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“We are Comfortable Treating Rushes as You Would Piecing Together a Doc”: Editor Bryan Mason on Animals

Alia Shawkat and Holliday Grainge in Animals (photo by Tamara Hardman)

Australian editor and cinematographer Bryan Mason has collaborated with director Sophie Hyde before; their first was 52 Tuesdays, a mother-daughter drama in which the latter is transitioning genders. Adapted by Emma Jane Unsworth from her novel, Animals examines another kind of relationship at a moment of change, tracking two Dublin friends in their early 30s whose years of boozing and companionship are starting to be too much to handle. Also serving as the project’s DP, via email Mason discussed the challenges of editing a project with input coming from Australia, the UK and Ireland, getting lost in early edits, and reshaping the book’s narrative documentary-style.

Filmmaker: How and why did you wind up being the editor of your film? What were the factors and attributes that led to your being hired for this job?

Mason: I have been shooting and editing projects consistently for nearly two decades. Animals marks the second narrative feature with long term collaborator Sophie Hyde in which I have held both of these roles (52 Tuesdays was the first). We really work a project up together from pre-production, through the shoot and then all the way through post production. It’s a wonderful process and requires being deeply involved.

Filmmaker: In terms of advancing your film from its earliest assembly to your final cut, what were goals as an editor? What elements of the film did you want to enhance, or preserve, or tease out or totally reshape?

Mason: The goal is always to make an engaging, entertaining film with the building blocks you manage to get during the shoot. This film is based on a great book of the same name by UK author Emma Jane Unsworth. The book is well loved, so I guess on some level the goal was to be true to the essence of the book, the world of those characters. We did reshape the edit in a different direction than the script, especially towards the end of the movie. It became far more subjective and visceral and from one character’s point of view; we reused and reimagined footage in different ways and that was a lot of fun. This was a challenge at times, but both Sophie and myself have worked across drama and documentary, so I think we are comfortable treating rushes as you would piecing together a doc—using what you have, however you can, to tell the best version of the story you can imagine. 

Filmmaker: How did you achieve these goals? What types of editing techniques, or processes, or feedback screenings allowed this work to occur?

Mason: This film was a co-production between Ireland and Australia, with a UK producer and writer, so there were a few investors and invested parties from many different countries in the end. As we edited in our home town of Adelaide, Australia, the feedback loops for rough and fine cut, and subsequent tweaking to lock off, were not always fast. However, in this instance the many voices enabled us to hear different points of view and decide what perspectives or ideas resonated with us in the edit suite. The sales agent arranged a test screening in London of a cut very close to lock off. This provided some great feedback and helped us toward the last few weeks of the edit.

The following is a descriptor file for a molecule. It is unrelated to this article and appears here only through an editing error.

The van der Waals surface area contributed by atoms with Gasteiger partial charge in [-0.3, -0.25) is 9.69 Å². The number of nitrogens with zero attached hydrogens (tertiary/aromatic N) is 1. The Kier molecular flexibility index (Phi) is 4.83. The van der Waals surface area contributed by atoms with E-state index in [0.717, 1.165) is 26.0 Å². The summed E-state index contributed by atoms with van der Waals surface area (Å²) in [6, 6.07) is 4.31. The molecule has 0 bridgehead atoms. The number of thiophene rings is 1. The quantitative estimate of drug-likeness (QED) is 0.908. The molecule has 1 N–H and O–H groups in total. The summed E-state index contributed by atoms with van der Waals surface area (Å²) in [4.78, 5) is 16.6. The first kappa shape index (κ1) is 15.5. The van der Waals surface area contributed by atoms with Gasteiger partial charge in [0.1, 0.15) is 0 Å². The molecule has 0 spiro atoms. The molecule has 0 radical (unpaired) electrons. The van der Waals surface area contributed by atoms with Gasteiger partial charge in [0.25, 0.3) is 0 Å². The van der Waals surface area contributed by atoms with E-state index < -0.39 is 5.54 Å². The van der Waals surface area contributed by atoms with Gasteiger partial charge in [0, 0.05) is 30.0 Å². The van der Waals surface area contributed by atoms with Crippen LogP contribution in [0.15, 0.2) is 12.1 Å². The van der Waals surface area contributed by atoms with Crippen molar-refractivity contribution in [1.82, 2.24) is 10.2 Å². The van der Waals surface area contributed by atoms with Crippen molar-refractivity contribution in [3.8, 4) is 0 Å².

Filmmaker: As an editor, how did you come up in the business, and what influences have affected your work?

Mason: I grew up skateboarding and starting filming friends skating. This led to VHS-VHS dubbing (editing) making skate films. Then I studied film at university and found myself being drawn to both shooting and editing. I have been lucky, in that since I finished studying I have been working full time in the industry as an editor and cinematographer. I have always been influenced by skating videos as we watched them religiously, but mostly I draw influence from the people I am working with and films I love.

Filmmaker: What editing system did you use, and why?

Mason: I work on Adobe Premiere and have for the last seven years. I like how easily it integrates with After Effects and Photoshop, and every iteration or update seems to be getting better and stronger.

Filmmaker: What was the most difficult scene to cut and why? And how did you do it?

Mason: There is a scene in the film which is set after a piano recital in an art space. We were really crunched shooting this scene: it was on day two of the shoot and I wasn’t sure whether we had managed to get the scene. So coming into the edit this was my first stop: do we have that scene? Funnily enough, it was the hardest scene to cut and I started there, but after working and re-working the footage I found that it cut, it worked, so that was a relief. The version of that scene which exists in the final cut is almost untouched compared to that first version I found on edit day one.

Filmmaker: Finally, now that the process is over, what new meanings has the film taken on for you? What did you discover in the footage that you might not have seen initially, and how does your final understanding of the film differ from the understanding that you began with?

Mason: The finished film feels very true to the nature of the book. It is quite different narratively and in the details; however, the characters, the journey and the celebration of long term friendship really shine. There was a moment in the process of editing where it became a little unclear what the overall meaning of the work was—well, at least for me. (To be fair, I think Sophie always knew and was working towards it.) When we started to refine the cut and review what we had, the essence of the story really popped out for me. This led to the re-thinking and re-shaping of the end of the film. 

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